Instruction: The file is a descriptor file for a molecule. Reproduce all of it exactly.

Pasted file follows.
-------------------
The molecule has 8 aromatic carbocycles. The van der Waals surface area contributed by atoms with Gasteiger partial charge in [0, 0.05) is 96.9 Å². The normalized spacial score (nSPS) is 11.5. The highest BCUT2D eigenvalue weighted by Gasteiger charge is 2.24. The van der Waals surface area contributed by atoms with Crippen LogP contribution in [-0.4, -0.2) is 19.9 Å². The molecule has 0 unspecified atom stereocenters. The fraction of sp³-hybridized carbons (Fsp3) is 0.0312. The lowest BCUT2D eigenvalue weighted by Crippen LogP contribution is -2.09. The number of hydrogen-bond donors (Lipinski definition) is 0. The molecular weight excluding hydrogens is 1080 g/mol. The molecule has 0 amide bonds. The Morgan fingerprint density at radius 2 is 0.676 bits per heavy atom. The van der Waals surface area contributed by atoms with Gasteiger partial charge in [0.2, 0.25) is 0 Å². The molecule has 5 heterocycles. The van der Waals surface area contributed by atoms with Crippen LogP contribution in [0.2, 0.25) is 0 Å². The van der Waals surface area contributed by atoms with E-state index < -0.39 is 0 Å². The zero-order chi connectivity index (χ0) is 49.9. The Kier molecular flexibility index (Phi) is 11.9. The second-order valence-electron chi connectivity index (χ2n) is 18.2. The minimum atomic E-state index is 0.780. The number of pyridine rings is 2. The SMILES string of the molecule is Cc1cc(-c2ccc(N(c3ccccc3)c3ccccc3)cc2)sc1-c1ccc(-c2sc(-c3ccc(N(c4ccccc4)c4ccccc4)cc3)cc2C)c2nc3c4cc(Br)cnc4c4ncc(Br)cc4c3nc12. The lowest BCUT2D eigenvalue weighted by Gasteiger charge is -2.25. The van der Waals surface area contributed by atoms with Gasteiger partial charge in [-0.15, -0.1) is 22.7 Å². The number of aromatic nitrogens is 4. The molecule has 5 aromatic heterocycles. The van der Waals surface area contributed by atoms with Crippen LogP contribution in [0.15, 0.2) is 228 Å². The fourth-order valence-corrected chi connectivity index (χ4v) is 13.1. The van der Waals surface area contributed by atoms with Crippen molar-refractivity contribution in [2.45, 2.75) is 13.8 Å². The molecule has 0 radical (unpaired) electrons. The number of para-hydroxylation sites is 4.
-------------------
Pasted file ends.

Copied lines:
The molecule has 8 aromatic carbocycles. The van der Waals surface area contributed by atoms with Gasteiger partial charge in [0, 0.05) is 96.9 Å². The normalized spacial score (nSPS) is 11.5. The highest BCUT2D eigenvalue weighted by Gasteiger charge is 2.24. The van der Waals surface area contributed by atoms with Crippen LogP contribution in [-0.4, -0.2) is 19.9 Å². The molecule has 0 unspecified atom stereocenters. The fraction of sp³-hybridized carbons (Fsp3) is 0.0312. The lowest BCUT2D eigenvalue weighted by Crippen LogP contribution is -2.09. The number of hydrogen-bond donors (Lipinski definition) is 0. The molecular weight excluding hydrogens is 1080 g/mol. The molecule has 0 amide bonds. The Morgan fingerprint density at radius 2 is 0.676 bits per heavy atom. The van der Waals surface area contributed by atoms with Gasteiger partial charge in [0.2, 0.25) is 0 Å². The molecule has 5 heterocycles. The van der Waals surface area contributed by atoms with Crippen LogP contribution in [0.2, 0.25) is 0 Å². The van der Waals surface area contributed by atoms with E-state index < -0.39 is 0 Å². The zero-order chi connectivity index (χ0) is 49.9. The Kier molecular flexibility index (Phi) is 11.9. The second-order valence-electron chi connectivity index (χ2n) is 18.2. The minimum atomic E-state index is 0.780. The number of pyridine rings is 2. The SMILES string of the molecule is Cc1cc(-c2ccc(N(c3ccccc3)c3ccccc3)cc2)sc1-c1ccc(-c2sc(-c3ccc(N(c4ccccc4)c4ccccc4)cc3)cc2C)c2nc3c4cc(Br)cnc4c4ncc(Br)cc4c3nc12. The lowest BCUT2D eigenvalue weighted by Gasteiger charge is -2.25. The van der Waals surface area contributed by atoms with Gasteiger partial charge in [-0.15, -0.1) is 22.7 Å². The number of aromatic nitrogens is 4. The molecule has 5 aromatic heterocycles. The van der Waals surface area contributed by atoms with Crippen LogP contribution in [0.15, 0.2) is 228 Å². The fourth-order valence-corrected chi connectivity index (χ4v) is 13.1. The van der Waals surface area contributed by atoms with Crippen molar-refractivity contribution in [2.45, 2.75) is 13.8 Å². The molecule has 0 radical (unpaired) electrons. The number of para-hydroxylation sites is 4.